Apple’s lawyers accused Samsung of copying the iPhone’s rounded corners. Can “rounded corners” be protected?
It’s questionable. BlackBerry devices had rounded corners before the iPhone, and one could argue that this has a useful function and therefore could not be subject to a design patent. When you put a phone in your pocket you want it to slide easily. There’s nothing new about making things with rounded corners for these purposes.
Is it a problem that this case was tried with a jury in California, not far from Apple’s head office?
The case in the U.S. is just one of many around the world – in Japan, Korea, the U.K., and other European countries – between Apple and Samsung. Each of them involves slightly different intellectual property issues or different products – phones or tablets – and the results have been quite different. In most of them, Samsung prevailed, with the exception of the one in California. Does it have to do with the fact that this was a jury trial, in California, and that the plaintiff was Apple and the defendant a Korean company? Who knows?
How has intellectual property law changed recently?
Over the last 300 years, and particularly in recent decades, protections increased – expanding what can be covered and for how long, and what remedies are available against infringers. But we’re seeing signs that the pendulum may be swinging back. Last July, the Supreme Court of Canada issued decisions on five important copyright cases that weren’t that favourable to copyright owners. The court affirmed that all the exceptions and limitations to copyright are, in fact, “users’ rights” and should be given a liberal interpretation. The Copyright Modernization Act, while expanding some copyrights, also expanded the scope of many users’ rights.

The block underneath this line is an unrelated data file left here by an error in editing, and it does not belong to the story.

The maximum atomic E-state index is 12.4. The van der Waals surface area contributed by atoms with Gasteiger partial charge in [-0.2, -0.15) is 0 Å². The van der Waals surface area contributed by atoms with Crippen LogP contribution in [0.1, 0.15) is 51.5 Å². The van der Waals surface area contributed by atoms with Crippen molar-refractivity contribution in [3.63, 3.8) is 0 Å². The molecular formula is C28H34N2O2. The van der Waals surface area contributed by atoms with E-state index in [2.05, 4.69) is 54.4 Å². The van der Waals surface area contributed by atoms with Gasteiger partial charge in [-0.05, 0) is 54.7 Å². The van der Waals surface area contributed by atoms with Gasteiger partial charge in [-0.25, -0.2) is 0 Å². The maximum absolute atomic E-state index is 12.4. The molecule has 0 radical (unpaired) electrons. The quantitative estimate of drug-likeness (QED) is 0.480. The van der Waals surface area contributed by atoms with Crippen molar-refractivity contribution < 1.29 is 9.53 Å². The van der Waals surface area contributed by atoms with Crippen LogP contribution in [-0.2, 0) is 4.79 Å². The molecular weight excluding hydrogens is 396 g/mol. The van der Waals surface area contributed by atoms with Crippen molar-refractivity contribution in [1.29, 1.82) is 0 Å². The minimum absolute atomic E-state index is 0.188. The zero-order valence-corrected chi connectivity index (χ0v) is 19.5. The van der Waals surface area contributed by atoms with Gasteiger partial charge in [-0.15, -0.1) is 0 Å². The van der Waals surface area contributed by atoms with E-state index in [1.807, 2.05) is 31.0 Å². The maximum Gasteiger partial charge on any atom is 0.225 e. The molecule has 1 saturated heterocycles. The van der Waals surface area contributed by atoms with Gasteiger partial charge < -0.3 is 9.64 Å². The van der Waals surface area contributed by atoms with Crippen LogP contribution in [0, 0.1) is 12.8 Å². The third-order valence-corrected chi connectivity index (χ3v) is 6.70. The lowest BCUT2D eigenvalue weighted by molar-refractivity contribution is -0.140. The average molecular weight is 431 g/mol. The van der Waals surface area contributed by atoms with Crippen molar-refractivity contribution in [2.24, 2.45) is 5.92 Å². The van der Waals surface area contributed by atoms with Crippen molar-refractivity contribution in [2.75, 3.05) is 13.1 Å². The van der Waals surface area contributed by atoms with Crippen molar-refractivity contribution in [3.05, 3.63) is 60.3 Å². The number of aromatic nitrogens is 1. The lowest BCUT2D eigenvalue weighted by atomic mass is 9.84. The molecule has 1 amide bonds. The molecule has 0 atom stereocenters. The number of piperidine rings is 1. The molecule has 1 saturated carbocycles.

Will how young people experienced file-sharing have any bearing on how intellectual property laws evolve?
I think it already has. Before the Internet, kids made mixed tapes of songs from the radio or from records. Some copyright owners argued that this was infringement, but no one seriously cared. And then along came Napster and all of a sudden you can share similar things with millions of “friends.” That gives rise – justifiably – to concern. As long as you did this with analog technology, whether it was or was not infringing, the impact on the market was negligible. With the Internet, the concerns over infringement seemed reasonable – even though the empirical evidence is not clear. We know there has been a decrease in sales of sound recordings. But studies have found little evidence for a decline in production of new music, or decline in the quality of music.
Clearly, the ability to share content is beneficial to society, and content that can be shared tends to become more valuable. Eventually, intellectual property law would have to adjust to support business models that capture value from sharing rather than from scarcity. .
Do you think there will be a further scaling back of protections for intellectual property?
Eventually, I think so. It may not be immediate and there may be ups and downs along the way. One of the things that the Internet has revolutionized is people’s perceptions about the value of shared knowledge and greater awareness to carefully balance between when knowledge should be owned and when it shouldn’t. That’s a sharp contrast to, say, 15 years ago, when the Internet was sometimes seen as a menacing unknown and policy-makers were quick to respond with a protective impulse. There are some signs that increasingly policy-makers see the benefits of shared knowledge; that they seem more skeptical of unsupported claims of copyright-owners about harm. Despite earlier predictions, the industry did not collapse. Some players may sell less and make less profit, but civilization did not end. Young people tend to realize that even better, and eventually, these views may be translated into political action.